Only few can claim to be as influential as Yves Saint Laurent. The designer was an enigma, a genius who revolutionised the world of fashion. At the Musée Yves Saint Laurent, I discovered the story of the man behind that unmistakable intertwined initials. His life was as illustrious as the colours of Morocco and his legacy speaks for itself.
Yves Saint Laurent
The man and his work
Born on 1 August 1936 in Algeria and later trained in Paris, Yves Saint Laurent’s career is a charmed one fraught with many twists and turns. The fashion designer first came onto the scene and gained critical acclaim for his style and vision in the 60s. As a young student, the star pupil often captivated those around him with his beautiful sketches and designs. His talent didn’t go unnoticed, winning a young designer competition in 1953. Through a mutual connection, Saint Laurent was sent to see Christian Dior and so impressed was Dior by him that he was immediately hired to work for the French Maison on the spot. Under Dior’s tutelage, the young designer thrived and was well received for his dress designs that were described as elegant, comfortable and modern.
But in 1957 and at the age of 21, Saint Laurent found himself thrown into the spotlight as the successor of Dior, who had suddenly died from a massive heart attack. It was a role that would prove to be both a blessing and a curse. While his Spring 1958 collection would save the house from financial ruin, he didn’t get much love after for his subsequent designs that were criticised heavily by the press. By 1960, Saint Laurent was called back to Algeria to serve in the army. This was a difficult period in the designer’s life as he learned of his shocking dismissal from Dior. Eventually after three weeks of service, he had to be admitted to a mental hospital, where it was reported that he underwent electroshock therapy and given large doses of sedatives and psychoactive drugs.
Upon release from the hospital, Saint Laurent sued Dior for breach of contract and successfully won. This silver lining would change the course of history as it gave Saint Laurent an opportunity to start his own label with his long-term partner, Pierre Bergé. The Yves Saint Laurent fashion house grew and brought in new changes to the couture world. The Maison was widely credited for bringing several notable trends to the fore such as the beatnik look, thigh-high boots, the Mondrian dresses and the striking classic tuxedo for ladies dubbed ‘Le Smoking’. All of which we were privileged to witness at the Musée Yves Saint Laurent in Marrakech, Morocco—it was not hard to understand how the three intertwined initials revolutionised the fashion world. And why the late designer finds inspiration in this city.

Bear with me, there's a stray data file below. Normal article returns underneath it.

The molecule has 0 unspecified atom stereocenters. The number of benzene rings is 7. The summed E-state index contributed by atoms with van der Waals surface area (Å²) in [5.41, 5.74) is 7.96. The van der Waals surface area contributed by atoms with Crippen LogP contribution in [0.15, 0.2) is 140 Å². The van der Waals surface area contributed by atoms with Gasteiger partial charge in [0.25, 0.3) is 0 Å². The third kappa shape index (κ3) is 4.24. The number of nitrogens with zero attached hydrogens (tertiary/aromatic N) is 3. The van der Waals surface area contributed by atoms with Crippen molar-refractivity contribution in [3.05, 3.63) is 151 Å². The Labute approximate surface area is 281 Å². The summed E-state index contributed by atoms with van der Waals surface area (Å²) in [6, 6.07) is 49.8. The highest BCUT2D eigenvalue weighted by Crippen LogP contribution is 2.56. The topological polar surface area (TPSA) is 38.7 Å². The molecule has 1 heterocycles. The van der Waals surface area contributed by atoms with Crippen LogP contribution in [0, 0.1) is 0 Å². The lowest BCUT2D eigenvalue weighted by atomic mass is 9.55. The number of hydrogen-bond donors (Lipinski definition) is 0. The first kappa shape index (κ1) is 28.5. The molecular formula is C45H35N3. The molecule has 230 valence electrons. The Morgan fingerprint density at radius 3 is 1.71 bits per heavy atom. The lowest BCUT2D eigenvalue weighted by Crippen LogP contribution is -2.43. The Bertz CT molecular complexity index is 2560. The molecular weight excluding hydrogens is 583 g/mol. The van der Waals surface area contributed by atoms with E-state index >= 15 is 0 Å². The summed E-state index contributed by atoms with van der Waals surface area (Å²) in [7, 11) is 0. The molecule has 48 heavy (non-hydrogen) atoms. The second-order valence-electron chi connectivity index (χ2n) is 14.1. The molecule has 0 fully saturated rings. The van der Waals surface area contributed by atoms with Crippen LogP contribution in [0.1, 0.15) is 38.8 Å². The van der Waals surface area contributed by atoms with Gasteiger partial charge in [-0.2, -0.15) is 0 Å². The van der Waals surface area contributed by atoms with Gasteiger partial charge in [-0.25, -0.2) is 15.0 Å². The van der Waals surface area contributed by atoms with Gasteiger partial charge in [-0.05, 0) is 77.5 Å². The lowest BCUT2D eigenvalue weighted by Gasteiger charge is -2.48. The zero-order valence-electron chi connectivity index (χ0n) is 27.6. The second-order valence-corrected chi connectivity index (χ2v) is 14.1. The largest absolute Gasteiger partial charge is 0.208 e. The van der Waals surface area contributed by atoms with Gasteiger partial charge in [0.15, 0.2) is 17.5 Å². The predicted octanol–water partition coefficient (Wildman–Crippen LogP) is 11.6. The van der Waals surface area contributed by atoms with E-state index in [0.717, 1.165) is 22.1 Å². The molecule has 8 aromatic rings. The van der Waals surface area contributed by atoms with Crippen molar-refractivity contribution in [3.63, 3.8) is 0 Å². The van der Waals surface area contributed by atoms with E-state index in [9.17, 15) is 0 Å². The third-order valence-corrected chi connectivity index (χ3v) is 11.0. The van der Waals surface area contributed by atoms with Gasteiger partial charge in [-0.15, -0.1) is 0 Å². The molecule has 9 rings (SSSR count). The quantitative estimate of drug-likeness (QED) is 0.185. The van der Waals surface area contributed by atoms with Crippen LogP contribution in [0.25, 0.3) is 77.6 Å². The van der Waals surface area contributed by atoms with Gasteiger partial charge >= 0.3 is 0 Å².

The Moroccan connection
Walking through the doors of Musée Yves Saint Laurent, one can’t help but be drawn to bits and pieces of the designer’s life and work strewn out all across the room. The museum takes us on a walk through his adventurous career. From the pages of the designer’s sketches, you see his brilliant vision; cast your eyes on the wall and you get to admire snapshots of him with his muses; while in another room, the iconic pieces of his collections spread out as if suspended in time. There are some 5,000 items of clothing, 15,000 haute couture accessories and tens of thousands of drawings, photographs and objects housed within this 4,000 square metres museum.
Out of this, you can see why Morocco plays a huge role in the designer’s work and life. Here was a man who was enamoured by the bright Moroccan sun, the perfume of jasmine rose, the vibrant spirit of the souks, and the sensitivity of colours. Yves Saint Laurent together with Pierre Bergé would spend many happy years here after falling in love with the city during their first visit in 1966, which he concluded by purchasing a house in the heart of the medina.
“When I discovered Morocco, I understood that my own chromaticism was that of zelliges, zouacs, djellabas and kaftans. The audacities that have since been mine, I owe them to this country, to the violence of agreements, to the insolence of the mixtures, to the ardour of the inventions. This culture became mine, but I did not just import it, I annexed it, transformed it, adapted it,” —Yves Saint Laurent.
To put it simply, it was an aesthetic revelation. Morocco became Saint Laurent’s creative retreat and we have to thank them for inspiring his innovative ideas and bold use of colours. Some 50 of vibrant Marrakech-inspired pieces are shown in the permanent exhibition including his safari jackets, the 1976 Russian collection and the Romanian blouse that pays homage to a Henri Matisse painting.
Years later in 1980, the designer cemented his love for the red city by purchasing a villa and its gardens created by Jacques Majorelle. It was known as Villa Oasis and Jardin Majorelle respectively. More than 700,000 visitors visit the garden each year that is located steps away from the Musée Yves Saint Laurent. Both a must-see if you’re ever in this part of the world. It’s certainly a beautiful retrospective into the life of the legendary designer as seen through his lens.
Musée Yves Saint Laurent is located at Rue Yves Saint Laurent, 40090 Marrakech, Morocco. Opening hours are from 10am to 6pm, closed on Wednesday.
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